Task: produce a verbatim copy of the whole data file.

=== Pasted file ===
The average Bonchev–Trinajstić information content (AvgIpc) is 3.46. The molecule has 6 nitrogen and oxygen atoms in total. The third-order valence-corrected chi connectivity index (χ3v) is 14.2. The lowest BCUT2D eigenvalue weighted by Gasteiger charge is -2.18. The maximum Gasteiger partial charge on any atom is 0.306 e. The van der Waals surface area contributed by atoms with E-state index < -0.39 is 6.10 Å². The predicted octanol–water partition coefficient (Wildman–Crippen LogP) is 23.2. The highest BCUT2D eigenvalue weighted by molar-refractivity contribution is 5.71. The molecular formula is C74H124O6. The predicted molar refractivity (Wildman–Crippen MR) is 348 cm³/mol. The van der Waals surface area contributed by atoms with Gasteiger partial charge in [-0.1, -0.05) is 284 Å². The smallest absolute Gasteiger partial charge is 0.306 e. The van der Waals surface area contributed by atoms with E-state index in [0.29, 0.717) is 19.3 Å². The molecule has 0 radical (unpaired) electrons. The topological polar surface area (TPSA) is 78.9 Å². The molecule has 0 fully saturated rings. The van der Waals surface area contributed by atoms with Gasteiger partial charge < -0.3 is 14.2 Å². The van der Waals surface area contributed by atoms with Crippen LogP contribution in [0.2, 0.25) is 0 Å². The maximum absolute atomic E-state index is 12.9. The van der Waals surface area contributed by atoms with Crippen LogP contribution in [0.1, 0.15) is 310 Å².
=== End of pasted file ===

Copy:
The average Bonchev–Trinajstić information content (AvgIpc) is 3.46. The molecule has 6 nitrogen and oxygen atoms in total. The third-order valence-corrected chi connectivity index (χ3v) is 14.2. The lowest BCUT2D eigenvalue weighted by Gasteiger charge is -2.18. The maximum Gasteiger partial charge on any atom is 0.306 e. The van der Waals surface area contributed by atoms with E-state index < -0.39 is 6.10 Å². The predicted octanol–water partition coefficient (Wildman–Crippen LogP) is 23.2. The highest BCUT2D eigenvalue weighted by molar-refractivity contribution is 5.71. The molecular formula is C74H124O6. The predicted molar refractivity (Wildman–Crippen MR) is 348 cm³/mol. The van der Waals surface area contributed by atoms with Gasteiger partial charge in [-0.1, -0.05) is 284 Å². The smallest absolute Gasteiger partial charge is 0.306 e. The van der Waals surface area contributed by atoms with E-state index in [0.29, 0.717) is 19.3 Å². The molecule has 0 radical (unpaired) electrons. The topological polar surface area (TPSA) is 78.9 Å². The molecule has 0 fully saturated rings. The van der Waals surface area contributed by atoms with Gasteiger partial charge < -0.3 is 14.2 Å². The van der Waals surface area contributed by atoms with Crippen LogP contribution in [0.2, 0.25) is 0 Å². The maximum absolute atomic E-state index is 12.9. The van der Waals surface area contributed by atoms with Crippen LogP contribution in [0.1, 0.15) is 310 Å².